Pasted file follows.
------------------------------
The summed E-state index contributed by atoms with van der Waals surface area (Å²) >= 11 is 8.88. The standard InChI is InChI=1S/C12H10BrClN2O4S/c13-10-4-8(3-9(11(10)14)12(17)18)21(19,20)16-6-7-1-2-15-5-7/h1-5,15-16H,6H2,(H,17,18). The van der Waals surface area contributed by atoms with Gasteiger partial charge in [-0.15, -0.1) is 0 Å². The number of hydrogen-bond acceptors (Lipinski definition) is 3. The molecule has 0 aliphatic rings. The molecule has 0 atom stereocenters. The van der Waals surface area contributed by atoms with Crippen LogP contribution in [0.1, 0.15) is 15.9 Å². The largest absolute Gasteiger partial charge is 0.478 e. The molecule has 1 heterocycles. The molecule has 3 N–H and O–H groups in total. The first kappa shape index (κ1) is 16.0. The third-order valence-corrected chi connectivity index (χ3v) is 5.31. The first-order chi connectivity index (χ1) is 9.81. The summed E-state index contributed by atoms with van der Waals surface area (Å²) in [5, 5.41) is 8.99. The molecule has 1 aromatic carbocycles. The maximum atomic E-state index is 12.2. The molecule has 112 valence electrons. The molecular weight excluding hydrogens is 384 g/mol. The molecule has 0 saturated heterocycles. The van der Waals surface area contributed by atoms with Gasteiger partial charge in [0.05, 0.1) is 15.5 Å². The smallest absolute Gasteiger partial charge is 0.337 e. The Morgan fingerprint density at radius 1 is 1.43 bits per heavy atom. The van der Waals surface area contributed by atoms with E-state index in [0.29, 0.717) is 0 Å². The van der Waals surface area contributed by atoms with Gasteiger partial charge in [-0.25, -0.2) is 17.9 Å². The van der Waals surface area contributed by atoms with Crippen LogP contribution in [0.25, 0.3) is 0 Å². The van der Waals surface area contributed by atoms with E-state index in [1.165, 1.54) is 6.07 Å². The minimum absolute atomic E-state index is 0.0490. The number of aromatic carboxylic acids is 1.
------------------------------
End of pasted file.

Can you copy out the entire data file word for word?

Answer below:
The summed E-state index contributed by atoms with van der Waals surface area (Å²) >= 11 is 8.88. The standard InChI is InChI=1S/C12H10BrClN2O4S/c13-10-4-8(3-9(11(10)14)12(17)18)21(19,20)16-6-7-1-2-15-5-7/h1-5,15-16H,6H2,(H,17,18). The van der Waals surface area contributed by atoms with Gasteiger partial charge in [-0.15, -0.1) is 0 Å². The number of hydrogen-bond acceptors (Lipinski definition) is 3. The molecule has 0 aliphatic rings. The molecule has 0 atom stereocenters. The van der Waals surface area contributed by atoms with Crippen LogP contribution in [0.1, 0.15) is 15.9 Å². The largest absolute Gasteiger partial charge is 0.478 e. The molecule has 1 heterocycles. The molecule has 3 N–H and O–H groups in total. The first kappa shape index (κ1) is 16.0. The third-order valence-corrected chi connectivity index (χ3v) is 5.31. The first-order chi connectivity index (χ1) is 9.81. The summed E-state index contributed by atoms with van der Waals surface area (Å²) in [5, 5.41) is 8.99. The molecule has 1 aromatic carbocycles. The maximum atomic E-state index is 12.2. The molecule has 112 valence electrons. The molecular weight excluding hydrogens is 384 g/mol. The molecule has 0 saturated heterocycles. The van der Waals surface area contributed by atoms with Gasteiger partial charge in [0.05, 0.1) is 15.5 Å². The smallest absolute Gasteiger partial charge is 0.337 e. The Morgan fingerprint density at radius 1 is 1.43 bits per heavy atom. The van der Waals surface area contributed by atoms with E-state index in [0.29, 0.717) is 0 Å². The van der Waals surface area contributed by atoms with Gasteiger partial charge in [-0.25, -0.2) is 17.9 Å². The van der Waals surface area contributed by atoms with Crippen LogP contribution in [0.25, 0.3) is 0 Å². The van der Waals surface area contributed by atoms with E-state index in [1.165, 1.54) is 6.07 Å². The minimum absolute atomic E-state index is 0.0490. The number of aromatic carboxylic acids is 1.